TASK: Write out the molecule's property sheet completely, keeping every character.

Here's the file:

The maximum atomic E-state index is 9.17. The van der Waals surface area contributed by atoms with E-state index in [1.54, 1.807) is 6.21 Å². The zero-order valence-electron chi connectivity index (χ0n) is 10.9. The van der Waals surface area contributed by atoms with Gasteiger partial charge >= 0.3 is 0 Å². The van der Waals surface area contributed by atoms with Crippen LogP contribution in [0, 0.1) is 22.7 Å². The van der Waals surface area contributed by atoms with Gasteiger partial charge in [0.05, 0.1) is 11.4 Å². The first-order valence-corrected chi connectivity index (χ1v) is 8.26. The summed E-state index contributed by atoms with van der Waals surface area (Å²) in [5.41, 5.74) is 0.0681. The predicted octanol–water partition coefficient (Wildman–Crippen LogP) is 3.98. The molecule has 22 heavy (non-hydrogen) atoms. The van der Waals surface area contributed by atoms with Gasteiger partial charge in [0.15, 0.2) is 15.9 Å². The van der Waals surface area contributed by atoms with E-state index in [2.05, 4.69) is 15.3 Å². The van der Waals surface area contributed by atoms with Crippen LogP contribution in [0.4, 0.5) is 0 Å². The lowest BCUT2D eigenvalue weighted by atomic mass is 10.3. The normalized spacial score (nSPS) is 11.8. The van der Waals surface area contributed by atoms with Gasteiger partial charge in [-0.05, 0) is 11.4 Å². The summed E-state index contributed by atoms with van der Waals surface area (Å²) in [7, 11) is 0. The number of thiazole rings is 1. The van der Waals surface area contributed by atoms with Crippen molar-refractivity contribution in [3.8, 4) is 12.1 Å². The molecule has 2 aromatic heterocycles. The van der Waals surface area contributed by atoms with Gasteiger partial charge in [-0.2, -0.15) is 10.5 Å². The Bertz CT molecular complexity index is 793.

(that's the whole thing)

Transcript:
The maximum atomic E-state index is 9.17. The van der Waals surface area contributed by atoms with E-state index in [1.54, 1.807) is 6.21 Å². The zero-order valence-electron chi connectivity index (χ0n) is 10.9. The van der Waals surface area contributed by atoms with Gasteiger partial charge >= 0.3 is 0 Å². The van der Waals surface area contributed by atoms with Crippen LogP contribution in [0, 0.1) is 22.7 Å². The van der Waals surface area contributed by atoms with Gasteiger partial charge in [0.05, 0.1) is 11.4 Å². The first-order valence-corrected chi connectivity index (χ1v) is 8.26. The summed E-state index contributed by atoms with van der Waals surface area (Å²) in [5.41, 5.74) is 0.0681. The predicted octanol–water partition coefficient (Wildman–Crippen LogP) is 3.98. The molecule has 22 heavy (non-hydrogen) atoms. The van der Waals surface area contributed by atoms with Gasteiger partial charge in [0.15, 0.2) is 15.9 Å². The van der Waals surface area contributed by atoms with E-state index in [2.05, 4.69) is 15.3 Å². The van der Waals surface area contributed by atoms with Crippen LogP contribution in [0.4, 0.5) is 0 Å². The lowest BCUT2D eigenvalue weighted by atomic mass is 10.3. The normalized spacial score (nSPS) is 11.8. The van der Waals surface area contributed by atoms with Gasteiger partial charge in [-0.05, 0) is 11.4 Å². The summed E-state index contributed by atoms with van der Waals surface area (Å²) in [7, 11) is 0. The number of thiazole rings is 1. The van der Waals surface area contributed by atoms with Crippen molar-refractivity contribution in [3.8, 4) is 12.1 Å². The molecule has 2 aromatic heterocycles. The van der Waals surface area contributed by atoms with Gasteiger partial charge in [-0.2, -0.15) is 10.5 Å². The Bertz CT molecular complexity index is 793.